Note on Tracker rate mortgages
These mortgage rates are a fixed percentage above the European Central Bank’s base rate. They generally ‘track’ it for the lifetime of the mortgage. Trackers unfortunately haven’t been seen since the dying days of the Celtic Tiger. They are superb value and anyone with a Tracker should tread very carefully before deciding to give it up!
The type of mortgage you choose will make a difference to the amount that you repay every month, so you need to think it through carefully.
How much can I afford to borrow?
Want to know how much you can afford to borrow for your mortgage? You're in the right place
In it’s simplest terms, what you can borrow takes into account…
Loan to Value (LTV)
The value of the property you are buying/re-mortgaging versus how much deposit you have/the current mortgage balance.
Loan to Income (LTI)
How much you earn versus the loan amount requested. If you’re after a basic view of what you can borrow, check out our mortgage calculator below.
If you dig a little deeper, it can be a bit more complex than that and can be affected by things such as:
- Credit history
- Monthly expenditure (incl credit commitments)
- Disposable income (how much money you have left at the end of each month after general commitments likes bills, shopping, etc)
- The type of property and where it is
- How much rent you’ll get each month if it’s a let
- And so on
Every case is unique which is what makes Humdinger so special.
We run your case through our assessment tool to identify the key factors which will affect what you can afford and are eligible to do.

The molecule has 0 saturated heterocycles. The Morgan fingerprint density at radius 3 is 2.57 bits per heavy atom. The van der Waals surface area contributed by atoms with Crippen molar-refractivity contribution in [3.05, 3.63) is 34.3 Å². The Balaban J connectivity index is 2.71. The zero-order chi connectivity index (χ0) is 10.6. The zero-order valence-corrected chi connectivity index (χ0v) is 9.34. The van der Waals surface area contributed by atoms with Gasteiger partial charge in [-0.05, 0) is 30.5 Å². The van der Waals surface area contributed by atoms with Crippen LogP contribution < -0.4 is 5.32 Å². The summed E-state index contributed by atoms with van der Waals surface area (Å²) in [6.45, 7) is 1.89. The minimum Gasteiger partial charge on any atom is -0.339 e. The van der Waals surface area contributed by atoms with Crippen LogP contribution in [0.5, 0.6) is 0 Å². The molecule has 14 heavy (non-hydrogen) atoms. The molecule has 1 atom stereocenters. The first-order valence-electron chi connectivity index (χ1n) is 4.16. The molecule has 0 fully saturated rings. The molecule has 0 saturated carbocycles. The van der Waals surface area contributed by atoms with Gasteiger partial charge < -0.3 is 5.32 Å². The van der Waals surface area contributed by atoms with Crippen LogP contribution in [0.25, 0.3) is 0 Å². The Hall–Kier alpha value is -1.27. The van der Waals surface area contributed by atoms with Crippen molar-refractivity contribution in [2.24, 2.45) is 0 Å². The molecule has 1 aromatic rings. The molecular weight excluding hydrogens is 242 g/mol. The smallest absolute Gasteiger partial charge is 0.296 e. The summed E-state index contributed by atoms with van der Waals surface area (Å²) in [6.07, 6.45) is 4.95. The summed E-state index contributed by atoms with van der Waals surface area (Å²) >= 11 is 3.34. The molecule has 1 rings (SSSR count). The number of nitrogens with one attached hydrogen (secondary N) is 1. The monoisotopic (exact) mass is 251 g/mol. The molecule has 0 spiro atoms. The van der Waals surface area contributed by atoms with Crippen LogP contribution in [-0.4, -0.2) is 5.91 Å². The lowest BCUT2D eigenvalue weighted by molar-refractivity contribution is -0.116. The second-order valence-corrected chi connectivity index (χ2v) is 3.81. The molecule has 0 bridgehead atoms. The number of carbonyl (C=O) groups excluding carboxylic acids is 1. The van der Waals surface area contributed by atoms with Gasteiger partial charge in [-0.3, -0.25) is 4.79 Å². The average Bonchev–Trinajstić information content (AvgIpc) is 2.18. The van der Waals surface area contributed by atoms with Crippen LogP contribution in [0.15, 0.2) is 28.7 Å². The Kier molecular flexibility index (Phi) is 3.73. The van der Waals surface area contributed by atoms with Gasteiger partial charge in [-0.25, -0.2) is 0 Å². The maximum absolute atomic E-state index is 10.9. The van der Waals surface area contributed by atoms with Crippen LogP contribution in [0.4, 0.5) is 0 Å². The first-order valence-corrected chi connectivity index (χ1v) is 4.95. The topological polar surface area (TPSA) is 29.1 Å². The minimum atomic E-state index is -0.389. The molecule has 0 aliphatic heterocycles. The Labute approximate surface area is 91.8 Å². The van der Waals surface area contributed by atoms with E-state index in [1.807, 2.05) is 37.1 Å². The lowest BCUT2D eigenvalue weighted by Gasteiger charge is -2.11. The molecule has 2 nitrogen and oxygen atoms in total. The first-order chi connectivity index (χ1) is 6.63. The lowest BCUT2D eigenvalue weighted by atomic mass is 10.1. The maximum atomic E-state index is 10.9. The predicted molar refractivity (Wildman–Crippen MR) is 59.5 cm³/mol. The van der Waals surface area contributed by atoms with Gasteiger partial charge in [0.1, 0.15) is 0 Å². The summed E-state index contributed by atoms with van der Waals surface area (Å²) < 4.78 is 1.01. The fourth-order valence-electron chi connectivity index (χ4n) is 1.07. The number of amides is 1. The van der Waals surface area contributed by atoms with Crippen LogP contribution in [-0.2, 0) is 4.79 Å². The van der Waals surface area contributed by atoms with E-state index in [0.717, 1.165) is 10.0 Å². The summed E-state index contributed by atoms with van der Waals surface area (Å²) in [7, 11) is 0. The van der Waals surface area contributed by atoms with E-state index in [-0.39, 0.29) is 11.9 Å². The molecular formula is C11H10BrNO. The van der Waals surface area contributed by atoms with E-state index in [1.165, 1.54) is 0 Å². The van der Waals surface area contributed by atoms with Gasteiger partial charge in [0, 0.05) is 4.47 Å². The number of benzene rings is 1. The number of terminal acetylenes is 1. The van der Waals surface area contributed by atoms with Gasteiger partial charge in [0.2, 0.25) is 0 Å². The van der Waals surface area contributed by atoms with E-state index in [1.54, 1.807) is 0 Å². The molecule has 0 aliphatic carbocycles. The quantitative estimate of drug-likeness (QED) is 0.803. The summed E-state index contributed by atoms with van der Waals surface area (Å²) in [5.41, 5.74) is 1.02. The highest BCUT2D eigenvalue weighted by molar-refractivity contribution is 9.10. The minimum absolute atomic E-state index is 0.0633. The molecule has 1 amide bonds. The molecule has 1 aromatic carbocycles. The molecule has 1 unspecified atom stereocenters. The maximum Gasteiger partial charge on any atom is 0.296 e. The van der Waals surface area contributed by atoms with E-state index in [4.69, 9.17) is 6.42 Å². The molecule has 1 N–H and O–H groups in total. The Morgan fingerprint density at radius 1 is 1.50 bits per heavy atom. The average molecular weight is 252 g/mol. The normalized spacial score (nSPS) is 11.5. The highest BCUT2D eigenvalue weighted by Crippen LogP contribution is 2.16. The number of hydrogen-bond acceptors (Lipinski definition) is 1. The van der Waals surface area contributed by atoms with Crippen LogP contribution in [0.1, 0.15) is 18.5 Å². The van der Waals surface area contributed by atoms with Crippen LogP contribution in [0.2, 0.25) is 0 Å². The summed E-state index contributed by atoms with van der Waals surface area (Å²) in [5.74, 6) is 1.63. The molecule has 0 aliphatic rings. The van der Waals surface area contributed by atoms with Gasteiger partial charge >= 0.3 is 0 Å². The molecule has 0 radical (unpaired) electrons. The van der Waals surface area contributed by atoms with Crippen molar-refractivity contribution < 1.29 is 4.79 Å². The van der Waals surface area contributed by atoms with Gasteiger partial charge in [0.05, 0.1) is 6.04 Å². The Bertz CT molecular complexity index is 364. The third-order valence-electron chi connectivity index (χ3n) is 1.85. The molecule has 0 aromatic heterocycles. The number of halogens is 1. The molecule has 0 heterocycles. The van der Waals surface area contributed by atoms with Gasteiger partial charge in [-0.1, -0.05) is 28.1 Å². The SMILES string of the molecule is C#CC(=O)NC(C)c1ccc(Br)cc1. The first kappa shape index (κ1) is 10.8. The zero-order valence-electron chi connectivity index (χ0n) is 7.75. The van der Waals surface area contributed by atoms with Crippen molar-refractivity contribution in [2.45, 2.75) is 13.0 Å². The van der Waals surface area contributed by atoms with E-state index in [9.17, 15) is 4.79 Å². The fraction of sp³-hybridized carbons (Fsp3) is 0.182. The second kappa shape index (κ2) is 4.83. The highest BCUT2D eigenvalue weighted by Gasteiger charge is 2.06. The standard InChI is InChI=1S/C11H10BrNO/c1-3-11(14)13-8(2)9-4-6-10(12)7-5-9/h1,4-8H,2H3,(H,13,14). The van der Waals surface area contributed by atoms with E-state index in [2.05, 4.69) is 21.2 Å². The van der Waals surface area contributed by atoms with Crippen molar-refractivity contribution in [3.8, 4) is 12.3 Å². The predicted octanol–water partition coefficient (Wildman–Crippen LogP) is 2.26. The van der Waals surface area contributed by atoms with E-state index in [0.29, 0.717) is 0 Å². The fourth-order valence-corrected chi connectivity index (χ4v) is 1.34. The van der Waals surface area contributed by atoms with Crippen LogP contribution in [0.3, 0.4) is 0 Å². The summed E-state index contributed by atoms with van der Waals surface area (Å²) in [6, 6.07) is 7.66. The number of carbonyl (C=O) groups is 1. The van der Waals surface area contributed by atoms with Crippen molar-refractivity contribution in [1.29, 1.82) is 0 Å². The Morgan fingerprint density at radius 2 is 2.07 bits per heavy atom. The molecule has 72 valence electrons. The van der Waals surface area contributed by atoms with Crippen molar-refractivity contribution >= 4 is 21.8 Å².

If it’s all good, you get your own personal Mortgage Expert to give it the once over. We’ll give you the confidence you need to proceed and a personalised mortgage recommendation that works just for you.
Then, when you’re ready to apply for your mortgage, you get your own dedicated Application Manager to see it through from start to finish.
Jump into our fact find to find out if you’re eligible and see what your mortgage options are. Or if you’ve already done it and got your options, connect with your expert at a time and date which suits you.
How many lenders do you compare?
Humdinger are a mortgage broker who compare lenders across the market to find the best deal for you
Here are the lenders we currently compare:
- Bank of Ireland
- Dilosk t/a ICS Mortgages
- Haven Mortgages (AIB)
- Finance Ireland
- Permanent TSB
How do I upload documents?
Upload your documents on Humdingers secure upload portal
You can upload documents on Humdinger’s secure upload portal here:
Please note: You’ll need to be logged in to your account and go direct to the page using the link above – don’t worry, you will be prompted to log in if you aren’t already logged in.
What do you need?
Most of the time you will need to upload:
- Proof of identity (usually a passport or driving license)
- Proof of employment / income (a recent payslip or SA302 if you’re self employed)
- A recent bank statement
It’s ok to upload photos from your phone, just make sure everything is in focus and the document is pictured in full.
Of course, your documents will be uploaded and stored securely.
We may ask you to send higher resolution copies when submitting your application.
How do I contact you?
If you already have an application with Humdinger we’d ask in the first instance, please contact us via live chat – this is the quickest way to get in touch with us.
For media enquiries, please contact email@example.com
Finally, our phone number is 01 255 7981
How does Humdinger Mortgages make money?
If you get a mortgage using Humdinger Mortgages, the lender you use has to pay us a fee.
These fees never affect our advice. Our reputation and livelihood depend on us always giving our customers the best possible advice.
The important bit is: we’ll never charge you a penny.
How is Humdinger Mortgages regulated?
We’re authorised and regulated by the Central Bank of Ireland (CBI No. C42023).
The Central Bank of Ireland exists to make sure financial markets work well and give customers a fair deal.